Mr. HATHAWAY. I ask if what I said was In reference to other matters, I restrain myself not true, that the majority of the delegates upon here, though I may hereafter have something to the floor of this House were not the representasay upon the propositions which have been sub- tives of a minority of the people? mitted, and upon the remarks made by the gen- Mr. ALLEN. Certainly, I would not questleman for Berlin, (Mr. Boutwell). I had hoped tion the truth of any assertion which the gentlethat a portion of the eternal principles of justice man would make upon this floor. I know his would be dealt out to us, and that no one, living regard for truth too well not to know that every either in this or any other section of the State, statement which he makes is intended to be perwould wish to ask of us of the Old Colony, that fectly grounded in that respect. which is unjust, or require us to yield to them Let me say that it is easy to object to any that which they would not be willing to yield to scheme of representation which can be offered, us. Hence, I hope the matter will be recom- come from what quarter it may; but much more mitted, and that all the propositions which may difficult to present a more perfect plan. I have be presented up to the time when that Commit- been looking, for days, to the direction from which tee shall report, will be committed to them. the gentleman from Freetown comes, for the pre
Mr. ALLEN, of Worcester. I cannot see that sentation of a scheme of representation which any good will result from the recommitment of shall be more acceptable than those which have this matter, which has been the subject of debate been offered ; and I now ask, that instead of refor so many days before this Convention. It will committing this matter, they will now offer their throw the whole subject back, and at some future matured plan. We will, I am sure, go into Comday, when the committee shall have reported, we mittee of the Whole, if the gentlemen desire it, shall commence discussion upon it “de novo." and examine the scheme which they may have I suggest to my friend from Freetown, (Mr. to present, as a substitute for that which is now Hathaway,) that some other mode of meeting this before the Convention. question should be adopted. I do not belong to Let me say one word upon the subject of the either of the four western counties of the State, injustice of which the gentleman from Freetown which, it is said, will obtain an undue share of has complained. He knows very well that whatrepresentation by the adoption of some one of ever basis of representation we shall adopt, must the plans which have been proposed. I am dis- be a matter of compromise, unless we resort to posed to examine the propositions which come the district system, which I hope we shall not do from different portions of the State, and finally to in any event. If the gentleman will take the accept the best scheme which may be offered. If amendment which was offered by the gentleman no better plan of representation is brought for- from Lowell, (Mr. Butler,) and which is now beward, than that which has been offered by the fore the Convention, and will take his pen and gentleman from Lowell, (Mr. Butler,) I certainly paper, he will find that that amendment gives to may adopt his; and it seems to me, that our Plymouth County, to which he has referred, a friends who belong to that part of the State from greater proportionate representation than the which the gentleman from Freetown comes, in- county of Middlesex, almost equal to that of stead of intimating, as he did, that which sounds the county of Worcester, and more than its proso much like nullification, should give to every portion of the representation of the whole Comscheme that may be presented here, and to those monwealth if the representation were based upon which have been already presented, that consid- population. eration to which they are entitled, and should Without trespassing further upon the time of present their own more perfect plan.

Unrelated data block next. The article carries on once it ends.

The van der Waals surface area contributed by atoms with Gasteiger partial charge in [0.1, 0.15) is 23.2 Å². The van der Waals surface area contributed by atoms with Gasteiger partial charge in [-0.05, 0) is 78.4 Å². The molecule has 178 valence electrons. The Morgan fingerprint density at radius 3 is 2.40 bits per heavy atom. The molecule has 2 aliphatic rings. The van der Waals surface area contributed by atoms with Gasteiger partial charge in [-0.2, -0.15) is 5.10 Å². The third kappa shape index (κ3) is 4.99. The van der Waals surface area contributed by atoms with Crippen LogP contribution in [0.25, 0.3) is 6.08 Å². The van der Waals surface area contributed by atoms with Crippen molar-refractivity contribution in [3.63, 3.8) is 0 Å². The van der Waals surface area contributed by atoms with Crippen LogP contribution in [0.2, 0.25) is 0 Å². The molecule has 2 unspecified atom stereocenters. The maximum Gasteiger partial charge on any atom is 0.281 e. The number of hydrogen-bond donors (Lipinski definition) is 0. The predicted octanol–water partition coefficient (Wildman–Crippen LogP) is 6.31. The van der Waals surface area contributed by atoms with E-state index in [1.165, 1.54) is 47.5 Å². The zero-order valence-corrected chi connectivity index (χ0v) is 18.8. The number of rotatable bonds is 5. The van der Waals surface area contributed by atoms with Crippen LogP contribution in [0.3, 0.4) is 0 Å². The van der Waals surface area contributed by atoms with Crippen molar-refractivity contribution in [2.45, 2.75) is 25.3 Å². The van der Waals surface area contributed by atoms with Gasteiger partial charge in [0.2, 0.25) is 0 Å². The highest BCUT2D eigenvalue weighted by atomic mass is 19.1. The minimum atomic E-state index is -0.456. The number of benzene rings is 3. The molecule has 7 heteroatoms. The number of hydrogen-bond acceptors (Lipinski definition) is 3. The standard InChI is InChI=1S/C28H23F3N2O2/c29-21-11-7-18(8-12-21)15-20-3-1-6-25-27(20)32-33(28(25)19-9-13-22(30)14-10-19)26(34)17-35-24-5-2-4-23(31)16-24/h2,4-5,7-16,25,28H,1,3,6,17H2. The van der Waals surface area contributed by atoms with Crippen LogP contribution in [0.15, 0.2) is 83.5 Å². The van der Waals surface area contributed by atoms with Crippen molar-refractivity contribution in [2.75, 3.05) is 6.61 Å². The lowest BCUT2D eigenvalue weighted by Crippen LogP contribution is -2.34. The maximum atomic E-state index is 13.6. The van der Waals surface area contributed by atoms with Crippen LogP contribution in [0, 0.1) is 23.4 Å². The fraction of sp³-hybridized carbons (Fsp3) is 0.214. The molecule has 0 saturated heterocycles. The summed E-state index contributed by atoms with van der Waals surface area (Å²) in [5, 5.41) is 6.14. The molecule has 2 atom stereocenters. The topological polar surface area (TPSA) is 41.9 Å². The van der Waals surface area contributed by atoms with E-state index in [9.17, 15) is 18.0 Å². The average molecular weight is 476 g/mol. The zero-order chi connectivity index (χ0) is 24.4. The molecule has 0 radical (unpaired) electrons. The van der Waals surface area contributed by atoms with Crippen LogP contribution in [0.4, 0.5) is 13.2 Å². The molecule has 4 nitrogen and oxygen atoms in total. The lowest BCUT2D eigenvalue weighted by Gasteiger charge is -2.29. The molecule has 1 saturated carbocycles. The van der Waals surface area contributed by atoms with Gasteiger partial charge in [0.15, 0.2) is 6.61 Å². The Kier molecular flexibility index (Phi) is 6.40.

the Convention, I commend these suggestions to Mr. HATHAWAY. I would inquire of the the consideration of the gentleman from Freegentleman what statement I made which ap- town, and ask him not to complain of injusproached at all to nullification. Surely, I in- tice, when, as yet, no proposition coming from him, tended no such language.
or from his friends, has been rejected, for they have Mr. ALLEN. I am glad that the gentleman had given us no opportunity of passing upon them. no such meaning. I referred to the antagonistic Mr. EAMES, of Washington. I am opposed position which he represented the “Old Colony" to recommitting this subject to a special comand “ Massachusetts Bay" to occupy, and the in-mittee. I have sat here a number of days patimation of some desperate remedy. What that tiently, to hear what might be said for and against remedy was to be was only fearfully shadowed | it. There must be some time for us to bring our Wednesday,]